Why do organizations need both CRM and ERP?
Most businesses, from small and midsize firms (SMBs) to large enterprises, will eventually require both an ERP and a CRM system – or a single platform for both. When businesses run their financials on entry-level accounting software like QuickBooks or even spreadsheets, they frequently seek an ERP system when those systems prove to be restraining their growth, inefficient, or just too basic. This is also true for firms that use individual sales agents’ email clients, spreadsheets, or contact management systems to manage their customer interactions.
The business model of a firm will influence whether it invests in CRM or ERP first. A firm with a small number of high-value clients and complicated financials may be more likely to invest in an ERP system first, whereas one with simple financials and a huge client base that needs regular contact might go for a CRM system. However, both systems are required by most businesses.
How does ERP support CRM?
A technical connection, rather than having two sets of data, is required to transmit B2B and sales data between ERP and CRM systems. When performing an upsell or cross-sell campaign, a sales representative, for example, might wish to look up a customer’s order history, credit status, and outstanding payments. To calculate sales commissions, for example, the finance department might need access to the CRM system if they’re processing payroll or bulk order discounts. An ERP-based CRM system also has advantages for company executives who want to evaluate pricing structures and manage KPIs like client acquisition costs and customer lifetime value using a consolidated approach.
The configuration, pricing, and quotation (CPQ) procedure is a typical integration between CRM and ERP that many organizations execute. CPQ applications need data from both the CRM and ERP systems to work effectively. Most CRM and ERP solutions include prebuilt connections between them, which are provided by a third-party partner. These integrations, on the other hand, may be pricey and time-consuming to maintain when the CRM or ERP system is upgraded.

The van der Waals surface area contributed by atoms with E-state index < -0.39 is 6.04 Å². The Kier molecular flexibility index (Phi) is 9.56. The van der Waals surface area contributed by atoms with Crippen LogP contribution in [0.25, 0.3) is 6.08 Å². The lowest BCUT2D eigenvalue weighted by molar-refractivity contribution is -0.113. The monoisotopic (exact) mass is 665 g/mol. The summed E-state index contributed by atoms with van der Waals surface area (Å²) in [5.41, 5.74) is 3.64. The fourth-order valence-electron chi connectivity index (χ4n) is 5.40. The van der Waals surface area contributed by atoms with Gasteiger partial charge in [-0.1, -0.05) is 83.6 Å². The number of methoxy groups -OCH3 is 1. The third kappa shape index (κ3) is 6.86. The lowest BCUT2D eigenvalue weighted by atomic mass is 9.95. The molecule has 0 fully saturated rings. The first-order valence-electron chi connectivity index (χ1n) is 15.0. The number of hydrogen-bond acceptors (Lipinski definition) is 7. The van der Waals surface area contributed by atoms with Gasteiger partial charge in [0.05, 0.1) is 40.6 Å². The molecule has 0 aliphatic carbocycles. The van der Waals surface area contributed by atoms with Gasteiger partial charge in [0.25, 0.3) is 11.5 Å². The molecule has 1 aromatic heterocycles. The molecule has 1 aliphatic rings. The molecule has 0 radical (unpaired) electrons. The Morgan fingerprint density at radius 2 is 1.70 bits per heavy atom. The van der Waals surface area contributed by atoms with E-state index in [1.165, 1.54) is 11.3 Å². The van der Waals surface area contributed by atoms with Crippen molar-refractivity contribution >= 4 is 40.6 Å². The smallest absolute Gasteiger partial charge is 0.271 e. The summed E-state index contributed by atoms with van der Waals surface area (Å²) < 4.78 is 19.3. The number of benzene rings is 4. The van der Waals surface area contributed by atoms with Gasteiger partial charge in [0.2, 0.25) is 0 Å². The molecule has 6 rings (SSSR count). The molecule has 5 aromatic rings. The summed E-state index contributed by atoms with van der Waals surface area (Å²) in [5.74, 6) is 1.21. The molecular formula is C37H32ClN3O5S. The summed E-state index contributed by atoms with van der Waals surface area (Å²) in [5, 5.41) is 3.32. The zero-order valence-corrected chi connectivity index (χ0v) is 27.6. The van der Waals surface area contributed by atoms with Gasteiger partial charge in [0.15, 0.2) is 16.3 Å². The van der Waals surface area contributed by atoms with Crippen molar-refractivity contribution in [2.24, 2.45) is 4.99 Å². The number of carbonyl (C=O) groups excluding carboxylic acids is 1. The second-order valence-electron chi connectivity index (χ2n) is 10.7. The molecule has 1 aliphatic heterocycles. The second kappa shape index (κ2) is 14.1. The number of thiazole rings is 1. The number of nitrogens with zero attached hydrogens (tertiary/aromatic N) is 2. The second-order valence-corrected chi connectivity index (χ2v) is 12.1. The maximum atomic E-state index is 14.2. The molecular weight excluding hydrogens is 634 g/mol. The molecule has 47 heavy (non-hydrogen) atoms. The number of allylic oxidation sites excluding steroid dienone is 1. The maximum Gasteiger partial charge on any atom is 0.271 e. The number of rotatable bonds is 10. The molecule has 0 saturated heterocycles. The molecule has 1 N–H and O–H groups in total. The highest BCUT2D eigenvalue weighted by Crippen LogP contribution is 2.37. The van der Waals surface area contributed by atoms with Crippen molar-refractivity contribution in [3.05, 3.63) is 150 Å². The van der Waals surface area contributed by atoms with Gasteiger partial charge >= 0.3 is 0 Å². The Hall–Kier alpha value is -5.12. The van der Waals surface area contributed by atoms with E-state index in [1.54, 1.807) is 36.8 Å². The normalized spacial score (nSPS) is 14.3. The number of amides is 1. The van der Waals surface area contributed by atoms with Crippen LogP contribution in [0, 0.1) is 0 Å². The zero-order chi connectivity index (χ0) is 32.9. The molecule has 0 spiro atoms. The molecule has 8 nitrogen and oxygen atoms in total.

Is Salesforce an ERP or CRM?
Salesforce is a CRM platform, not an ERP system. Salesforce CRM offers several important sales and service capabilities, but it does not include ERP tools such as inventory, manufacturing, supply chain, or financial management.
Is Microsoft Dynamics an ERP?
Microsoft Dynamics AX is a multi-site, multi-country ERP system that helps medium and large businesses run efficiently across the globe. With a robust and adaptable industry infrastructure in Microsoft Dynamics AX, you may standardize procedures, give visibility throughout your organization, and simplify compliance. Microsoft Dynamics AX has been rebranded as Microsoft Dynamics 365 for Finance and Operations. Dynamics 365 is a cloud-based business applications platform that combines components of Customer Relationship Management (CRM) and Enterprise Resource Planning (ERP), as well as productivity apps and artificial intelligence technologies.